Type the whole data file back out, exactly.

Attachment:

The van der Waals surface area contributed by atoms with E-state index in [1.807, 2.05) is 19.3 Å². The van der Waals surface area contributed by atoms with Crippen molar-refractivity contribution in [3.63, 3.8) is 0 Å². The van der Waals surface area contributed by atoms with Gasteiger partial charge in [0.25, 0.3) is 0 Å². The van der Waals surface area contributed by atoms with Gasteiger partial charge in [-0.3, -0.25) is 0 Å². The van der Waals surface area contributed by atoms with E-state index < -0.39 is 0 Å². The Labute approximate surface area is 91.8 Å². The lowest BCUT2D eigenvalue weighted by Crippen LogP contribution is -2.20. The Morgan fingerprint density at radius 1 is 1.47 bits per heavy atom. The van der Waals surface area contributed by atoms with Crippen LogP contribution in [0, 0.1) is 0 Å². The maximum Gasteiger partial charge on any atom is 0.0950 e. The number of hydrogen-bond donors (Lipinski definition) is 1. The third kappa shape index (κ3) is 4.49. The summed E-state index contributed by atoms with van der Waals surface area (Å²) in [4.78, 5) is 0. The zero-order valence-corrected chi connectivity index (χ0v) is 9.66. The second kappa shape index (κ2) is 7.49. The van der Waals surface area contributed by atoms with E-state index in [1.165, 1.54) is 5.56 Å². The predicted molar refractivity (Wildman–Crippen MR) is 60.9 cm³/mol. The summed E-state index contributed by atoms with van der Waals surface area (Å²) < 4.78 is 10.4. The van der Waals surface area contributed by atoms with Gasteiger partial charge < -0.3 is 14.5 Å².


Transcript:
The van der Waals surface area contributed by atoms with E-state index in [1.807, 2.05) is 19.3 Å². The van der Waals surface area contributed by atoms with Crippen molar-refractivity contribution in [3.63, 3.8) is 0 Å². The van der Waals surface area contributed by atoms with Gasteiger partial charge in [0.25, 0.3) is 0 Å². The van der Waals surface area contributed by atoms with Gasteiger partial charge in [-0.3, -0.25) is 0 Å². The van der Waals surface area contributed by atoms with E-state index < -0.39 is 0 Å². The Labute approximate surface area is 91.8 Å². The lowest BCUT2D eigenvalue weighted by Crippen LogP contribution is -2.20. The Morgan fingerprint density at radius 1 is 1.47 bits per heavy atom. The van der Waals surface area contributed by atoms with Crippen LogP contribution in [0, 0.1) is 0 Å². The maximum Gasteiger partial charge on any atom is 0.0950 e. The number of hydrogen-bond donors (Lipinski definition) is 1. The third kappa shape index (κ3) is 4.49. The summed E-state index contributed by atoms with van der Waals surface area (Å²) in [4.78, 5) is 0. The zero-order valence-corrected chi connectivity index (χ0v) is 9.66. The second kappa shape index (κ2) is 7.49. The van der Waals surface area contributed by atoms with E-state index in [1.165, 1.54) is 5.56 Å². The predicted molar refractivity (Wildman–Crippen MR) is 60.9 cm³/mol. The summed E-state index contributed by atoms with van der Waals surface area (Å²) < 4.78 is 10.4. The van der Waals surface area contributed by atoms with Gasteiger partial charge < -0.3 is 14.5 Å².